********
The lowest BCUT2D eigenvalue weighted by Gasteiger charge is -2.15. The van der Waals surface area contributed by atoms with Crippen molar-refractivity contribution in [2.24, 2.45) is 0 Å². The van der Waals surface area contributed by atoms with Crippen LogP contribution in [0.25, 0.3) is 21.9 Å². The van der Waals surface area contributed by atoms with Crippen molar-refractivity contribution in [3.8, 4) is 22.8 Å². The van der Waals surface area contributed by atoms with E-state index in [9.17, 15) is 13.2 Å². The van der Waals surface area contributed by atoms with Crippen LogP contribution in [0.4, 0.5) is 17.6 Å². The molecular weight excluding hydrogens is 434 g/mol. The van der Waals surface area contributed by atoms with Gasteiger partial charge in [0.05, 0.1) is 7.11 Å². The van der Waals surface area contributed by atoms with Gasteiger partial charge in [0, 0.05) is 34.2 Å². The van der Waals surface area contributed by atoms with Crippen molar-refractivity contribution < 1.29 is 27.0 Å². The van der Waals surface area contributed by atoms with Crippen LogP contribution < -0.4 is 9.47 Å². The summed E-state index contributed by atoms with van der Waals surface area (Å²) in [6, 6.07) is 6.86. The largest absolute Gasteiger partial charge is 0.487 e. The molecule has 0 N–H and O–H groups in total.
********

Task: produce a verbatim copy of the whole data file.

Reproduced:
The lowest BCUT2D eigenvalue weighted by Gasteiger charge is -2.15. The van der Waals surface area contributed by atoms with Crippen molar-refractivity contribution in [2.24, 2.45) is 0 Å². The van der Waals surface area contributed by atoms with Crippen LogP contribution in [0.25, 0.3) is 21.9 Å². The van der Waals surface area contributed by atoms with Crippen molar-refractivity contribution in [3.8, 4) is 22.8 Å². The van der Waals surface area contributed by atoms with E-state index in [9.17, 15) is 13.2 Å². The van der Waals surface area contributed by atoms with Crippen LogP contribution in [0.4, 0.5) is 17.6 Å². The molecular weight excluding hydrogens is 434 g/mol. The van der Waals surface area contributed by atoms with Gasteiger partial charge in [0.05, 0.1) is 7.11 Å². The van der Waals surface area contributed by atoms with Gasteiger partial charge in [0, 0.05) is 34.2 Å². The van der Waals surface area contributed by atoms with Crippen molar-refractivity contribution < 1.29 is 27.0 Å². The van der Waals surface area contributed by atoms with Crippen LogP contribution < -0.4 is 9.47 Å². The summed E-state index contributed by atoms with van der Waals surface area (Å²) in [6, 6.07) is 6.86. The largest absolute Gasteiger partial charge is 0.487 e. The molecule has 0 N–H and O–H groups in total.